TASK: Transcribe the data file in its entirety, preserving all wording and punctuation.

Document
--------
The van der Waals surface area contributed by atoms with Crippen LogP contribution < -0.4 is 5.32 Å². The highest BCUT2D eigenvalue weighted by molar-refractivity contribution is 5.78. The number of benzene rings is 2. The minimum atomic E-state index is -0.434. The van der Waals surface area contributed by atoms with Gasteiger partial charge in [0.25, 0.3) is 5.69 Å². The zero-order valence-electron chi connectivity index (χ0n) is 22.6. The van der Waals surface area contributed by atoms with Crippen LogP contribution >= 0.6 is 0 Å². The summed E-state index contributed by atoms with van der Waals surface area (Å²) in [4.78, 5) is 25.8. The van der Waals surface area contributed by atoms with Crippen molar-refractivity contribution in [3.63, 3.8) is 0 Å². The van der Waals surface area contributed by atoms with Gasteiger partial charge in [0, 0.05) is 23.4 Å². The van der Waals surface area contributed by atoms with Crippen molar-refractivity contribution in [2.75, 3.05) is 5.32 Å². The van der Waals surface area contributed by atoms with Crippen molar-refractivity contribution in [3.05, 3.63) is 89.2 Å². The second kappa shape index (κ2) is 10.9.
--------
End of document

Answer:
The van der Waals surface area contributed by atoms with Crippen LogP contribution < -0.4 is 5.32 Å². The highest BCUT2D eigenvalue weighted by molar-refractivity contribution is 5.78. The number of benzene rings is 2. The minimum atomic E-state index is -0.434. The van der Waals surface area contributed by atoms with Gasteiger partial charge in [0.25, 0.3) is 5.69 Å². The zero-order valence-electron chi connectivity index (χ0n) is 22.6. The van der Waals surface area contributed by atoms with Crippen LogP contribution >= 0.6 is 0 Å². The summed E-state index contributed by atoms with van der Waals surface area (Å²) in [4.78, 5) is 25.8. The van der Waals surface area contributed by atoms with Crippen molar-refractivity contribution in [3.63, 3.8) is 0 Å². The van der Waals surface area contributed by atoms with Gasteiger partial charge in [0, 0.05) is 23.4 Å². The van der Waals surface area contributed by atoms with Crippen molar-refractivity contribution in [2.75, 3.05) is 5.32 Å². The van der Waals surface area contributed by atoms with Crippen molar-refractivity contribution in [3.05, 3.63) is 89.2 Å². The second kappa shape index (κ2) is 10.9.